JANUARY 2014: Over the last year, much attention has been paid—and rightly so—to the men in the intactivist movement who’ve found the courage to speak publicly about the negative impact circumcision has had on their lives. But that is only part of the story. Gaye Blake-Roberts, a member of NORM-UK (Britain’s leading anti-circumcision organization) for several years, has long been committed to intactivism, particularly from the perspective of women—the mothers, partners, and friends of men who have been involuntary victims of genital cutting.

In her professional life, Gaye serves as Director of the Wedgwood Museum in Staffordshire, England. She’s also Deputy Chairman of the Trustees of the Ironbridge Gorge Museum, trustee of several other organizations, and president of the College of Fellows of Keele University, Staffordshire. (You can watch a fascinating video of her introduction to the Wedgwood Museum here.)

But protecting boys’ rights is her true passion. In a lecture she gave at an annual NORM-UK general meeting, Gaye made the point that male genital mutilation would never be properly and openly discussed until the men who were affected were willing to speak openly and without embarrassment about their damage—a concept which led to her proposal of a conference to help partners understand the impact of circumcision and issues experienced by their loved ones. Much to Gaye’s surprise and frustration, the idea was met with ridicule by some of the very men in the movement she was looking to support.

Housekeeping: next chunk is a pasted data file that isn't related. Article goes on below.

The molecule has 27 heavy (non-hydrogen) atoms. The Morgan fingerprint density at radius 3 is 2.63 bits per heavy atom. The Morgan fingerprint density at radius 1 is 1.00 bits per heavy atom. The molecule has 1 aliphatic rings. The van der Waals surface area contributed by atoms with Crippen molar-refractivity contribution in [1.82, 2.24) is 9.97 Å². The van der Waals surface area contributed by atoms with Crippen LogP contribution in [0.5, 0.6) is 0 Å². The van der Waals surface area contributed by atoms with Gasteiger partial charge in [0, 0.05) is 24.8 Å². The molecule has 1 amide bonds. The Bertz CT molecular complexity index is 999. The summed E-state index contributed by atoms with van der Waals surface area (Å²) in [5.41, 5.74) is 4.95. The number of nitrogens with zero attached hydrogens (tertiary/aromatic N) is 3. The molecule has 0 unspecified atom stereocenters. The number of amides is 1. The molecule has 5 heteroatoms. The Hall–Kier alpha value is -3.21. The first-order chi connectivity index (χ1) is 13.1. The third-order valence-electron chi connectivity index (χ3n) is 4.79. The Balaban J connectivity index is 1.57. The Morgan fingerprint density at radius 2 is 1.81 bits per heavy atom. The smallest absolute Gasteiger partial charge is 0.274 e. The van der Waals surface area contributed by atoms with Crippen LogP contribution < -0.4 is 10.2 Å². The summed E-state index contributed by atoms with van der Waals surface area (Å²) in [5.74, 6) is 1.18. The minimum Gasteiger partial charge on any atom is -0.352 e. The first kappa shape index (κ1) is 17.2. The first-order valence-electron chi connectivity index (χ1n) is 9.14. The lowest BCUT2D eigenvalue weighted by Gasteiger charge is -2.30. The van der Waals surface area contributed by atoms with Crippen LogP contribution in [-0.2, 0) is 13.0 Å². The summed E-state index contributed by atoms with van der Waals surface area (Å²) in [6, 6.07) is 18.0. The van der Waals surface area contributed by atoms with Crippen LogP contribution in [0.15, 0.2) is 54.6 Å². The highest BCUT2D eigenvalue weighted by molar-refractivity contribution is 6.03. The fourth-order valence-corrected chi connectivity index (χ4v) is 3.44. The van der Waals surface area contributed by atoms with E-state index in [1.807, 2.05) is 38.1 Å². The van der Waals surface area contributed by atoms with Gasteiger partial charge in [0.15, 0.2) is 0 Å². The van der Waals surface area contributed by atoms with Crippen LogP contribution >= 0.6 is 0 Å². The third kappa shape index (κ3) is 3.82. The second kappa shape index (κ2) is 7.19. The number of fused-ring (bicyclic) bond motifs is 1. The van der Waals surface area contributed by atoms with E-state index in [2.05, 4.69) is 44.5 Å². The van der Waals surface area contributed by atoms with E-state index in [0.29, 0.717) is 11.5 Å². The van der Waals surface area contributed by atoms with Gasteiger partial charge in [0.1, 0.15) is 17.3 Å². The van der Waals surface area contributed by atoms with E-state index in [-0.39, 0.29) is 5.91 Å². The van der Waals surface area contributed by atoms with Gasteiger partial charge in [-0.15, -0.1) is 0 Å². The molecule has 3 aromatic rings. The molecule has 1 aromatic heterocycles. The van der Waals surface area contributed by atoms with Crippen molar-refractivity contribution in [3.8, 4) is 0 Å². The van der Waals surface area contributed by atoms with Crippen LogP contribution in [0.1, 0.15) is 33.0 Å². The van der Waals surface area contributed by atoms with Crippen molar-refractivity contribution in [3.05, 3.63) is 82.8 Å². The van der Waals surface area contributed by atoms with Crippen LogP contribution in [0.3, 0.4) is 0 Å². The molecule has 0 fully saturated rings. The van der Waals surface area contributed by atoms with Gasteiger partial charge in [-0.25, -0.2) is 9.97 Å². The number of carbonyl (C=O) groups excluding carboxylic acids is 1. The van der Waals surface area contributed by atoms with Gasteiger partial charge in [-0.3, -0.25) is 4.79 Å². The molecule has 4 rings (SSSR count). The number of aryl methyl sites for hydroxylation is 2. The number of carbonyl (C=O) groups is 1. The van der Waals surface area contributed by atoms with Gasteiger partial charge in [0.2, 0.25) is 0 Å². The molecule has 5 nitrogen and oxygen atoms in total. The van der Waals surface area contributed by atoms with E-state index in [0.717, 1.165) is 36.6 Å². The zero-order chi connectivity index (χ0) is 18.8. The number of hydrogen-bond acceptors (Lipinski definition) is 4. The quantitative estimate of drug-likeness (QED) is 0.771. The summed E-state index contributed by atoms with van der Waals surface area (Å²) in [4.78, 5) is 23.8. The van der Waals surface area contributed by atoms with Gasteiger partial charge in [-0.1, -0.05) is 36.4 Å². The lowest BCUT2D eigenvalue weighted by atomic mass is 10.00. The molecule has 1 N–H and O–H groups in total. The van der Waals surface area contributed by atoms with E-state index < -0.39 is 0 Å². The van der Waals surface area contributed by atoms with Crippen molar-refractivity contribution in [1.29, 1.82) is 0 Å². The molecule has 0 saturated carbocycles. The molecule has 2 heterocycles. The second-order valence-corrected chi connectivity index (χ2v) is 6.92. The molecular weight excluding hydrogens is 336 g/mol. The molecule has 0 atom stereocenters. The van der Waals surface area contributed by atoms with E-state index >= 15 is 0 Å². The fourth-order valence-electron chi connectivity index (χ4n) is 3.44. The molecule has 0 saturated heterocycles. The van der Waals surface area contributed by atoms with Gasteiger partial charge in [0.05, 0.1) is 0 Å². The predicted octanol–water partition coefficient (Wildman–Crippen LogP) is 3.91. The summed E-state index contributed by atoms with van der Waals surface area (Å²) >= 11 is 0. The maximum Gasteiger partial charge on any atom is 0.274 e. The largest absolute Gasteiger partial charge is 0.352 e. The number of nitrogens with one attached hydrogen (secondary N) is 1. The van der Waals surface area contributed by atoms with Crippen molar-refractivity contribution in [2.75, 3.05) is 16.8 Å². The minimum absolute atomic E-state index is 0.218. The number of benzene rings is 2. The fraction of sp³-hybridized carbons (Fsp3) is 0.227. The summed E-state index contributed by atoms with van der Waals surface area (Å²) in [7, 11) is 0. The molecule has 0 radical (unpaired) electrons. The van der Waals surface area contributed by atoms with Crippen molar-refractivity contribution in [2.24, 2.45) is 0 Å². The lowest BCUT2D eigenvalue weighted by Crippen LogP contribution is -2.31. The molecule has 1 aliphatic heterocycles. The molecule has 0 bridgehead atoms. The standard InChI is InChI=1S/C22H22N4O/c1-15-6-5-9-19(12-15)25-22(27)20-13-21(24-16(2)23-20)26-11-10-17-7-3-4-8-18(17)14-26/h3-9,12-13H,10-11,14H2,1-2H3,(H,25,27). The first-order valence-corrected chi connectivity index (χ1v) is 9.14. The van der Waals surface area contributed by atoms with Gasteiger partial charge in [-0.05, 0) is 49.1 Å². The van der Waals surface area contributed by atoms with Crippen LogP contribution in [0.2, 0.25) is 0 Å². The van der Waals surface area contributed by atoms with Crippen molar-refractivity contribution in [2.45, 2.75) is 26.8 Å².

Gaye persevered, approaching the issue from a different angle by offering to guest-edit a special edition of NORM NEWS, the house magazine of NORM-UK, presented from an entirely feminine perspective. This groundbreaking collection of essays, written by women from all around the globe, has just been published, and you can download a PDF of it here.

“The instant and enthusiastic response from everybody I approached was inspirational,” Gaye says. “Those who provided perspective from North America included Marilyn Milos of NOCIRC, and Georganne Chapin, whose work with Intact America truly has changed attitudes throughout the United States. Together with contributors from the U.K., Finland, Germany and other nations, the all-female edition of the magazine presents a truly international and cohesive band of women. My hope is that this will inspire others and help men realize that mothers, girlfriends, wives and partners can be sympathetic, supportive and, more important, influential in developing a greater understanding of the range of problems created by male circumcision carried out on babies and boys who have not consented.”

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